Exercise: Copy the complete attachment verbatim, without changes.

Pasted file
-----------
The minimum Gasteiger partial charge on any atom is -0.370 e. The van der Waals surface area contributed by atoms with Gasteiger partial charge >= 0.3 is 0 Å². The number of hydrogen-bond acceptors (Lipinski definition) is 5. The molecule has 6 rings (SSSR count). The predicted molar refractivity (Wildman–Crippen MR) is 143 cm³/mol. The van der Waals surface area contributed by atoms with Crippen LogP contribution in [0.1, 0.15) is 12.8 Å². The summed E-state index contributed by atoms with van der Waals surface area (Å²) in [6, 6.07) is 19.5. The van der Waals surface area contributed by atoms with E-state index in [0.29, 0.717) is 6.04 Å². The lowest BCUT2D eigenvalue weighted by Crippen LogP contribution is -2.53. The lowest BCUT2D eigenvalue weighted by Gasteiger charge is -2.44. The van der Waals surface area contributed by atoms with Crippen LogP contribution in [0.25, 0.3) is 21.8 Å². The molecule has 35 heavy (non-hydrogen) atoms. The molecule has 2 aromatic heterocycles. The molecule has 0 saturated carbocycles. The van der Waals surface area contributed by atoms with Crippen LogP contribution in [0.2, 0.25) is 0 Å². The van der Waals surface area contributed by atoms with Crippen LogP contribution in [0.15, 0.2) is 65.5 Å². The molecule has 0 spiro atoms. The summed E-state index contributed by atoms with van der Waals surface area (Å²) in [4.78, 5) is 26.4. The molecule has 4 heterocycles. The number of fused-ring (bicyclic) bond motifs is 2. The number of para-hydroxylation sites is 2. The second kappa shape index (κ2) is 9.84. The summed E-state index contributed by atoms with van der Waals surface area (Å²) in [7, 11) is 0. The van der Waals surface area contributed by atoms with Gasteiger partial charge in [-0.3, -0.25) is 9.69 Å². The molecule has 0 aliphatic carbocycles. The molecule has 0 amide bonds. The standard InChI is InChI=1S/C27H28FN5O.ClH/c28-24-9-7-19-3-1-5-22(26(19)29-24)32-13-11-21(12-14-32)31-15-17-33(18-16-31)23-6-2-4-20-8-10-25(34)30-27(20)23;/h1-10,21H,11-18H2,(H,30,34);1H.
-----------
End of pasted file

The minimum Gasteiger partial charge on any atom is -0.370 e. The van der Waals surface area contributed by atoms with Gasteiger partial charge >= 0.3 is 0 Å². The number of hydrogen-bond acceptors (Lipinski definition) is 5. The molecule has 6 rings (SSSR count). The predicted molar refractivity (Wildman–Crippen MR) is 143 cm³/mol. The van der Waals surface area contributed by atoms with Crippen LogP contribution in [0.1, 0.15) is 12.8 Å². The summed E-state index contributed by atoms with van der Waals surface area (Å²) in [6, 6.07) is 19.5. The van der Waals surface area contributed by atoms with E-state index in [0.29, 0.717) is 6.04 Å². The lowest BCUT2D eigenvalue weighted by Crippen LogP contribution is -2.53. The lowest BCUT2D eigenvalue weighted by Gasteiger charge is -2.44. The van der Waals surface area contributed by atoms with Crippen LogP contribution in [0.25, 0.3) is 21.8 Å². The molecule has 35 heavy (non-hydrogen) atoms. The molecule has 2 aromatic heterocycles. The molecule has 0 saturated carbocycles. The van der Waals surface area contributed by atoms with Crippen LogP contribution in [0.2, 0.25) is 0 Å². The van der Waals surface area contributed by atoms with Crippen LogP contribution in [0.15, 0.2) is 65.5 Å². The molecule has 0 spiro atoms. The summed E-state index contributed by atoms with van der Waals surface area (Å²) in [4.78, 5) is 26.4. The molecule has 4 heterocycles. The number of fused-ring (bicyclic) bond motifs is 2. The number of para-hydroxylation sites is 2. The second kappa shape index (κ2) is 9.84. The summed E-state index contributed by atoms with van der Waals surface area (Å²) in [7, 11) is 0. The van der Waals surface area contributed by atoms with Gasteiger partial charge in [-0.3, -0.25) is 9.69 Å². The molecule has 0 aliphatic carbocycles. The molecule has 0 amide bonds. The standard InChI is InChI=1S/C27H28FN5O.ClH/c28-24-9-7-19-3-1-5-22(26(19)29-24)32-13-11-21(12-14-32)31-15-17-33(18-16-31)23-6-2-4-20-8-10-25(34)30-27(20)23;/h1-10,21H,11-18H2,(H,30,34);1H.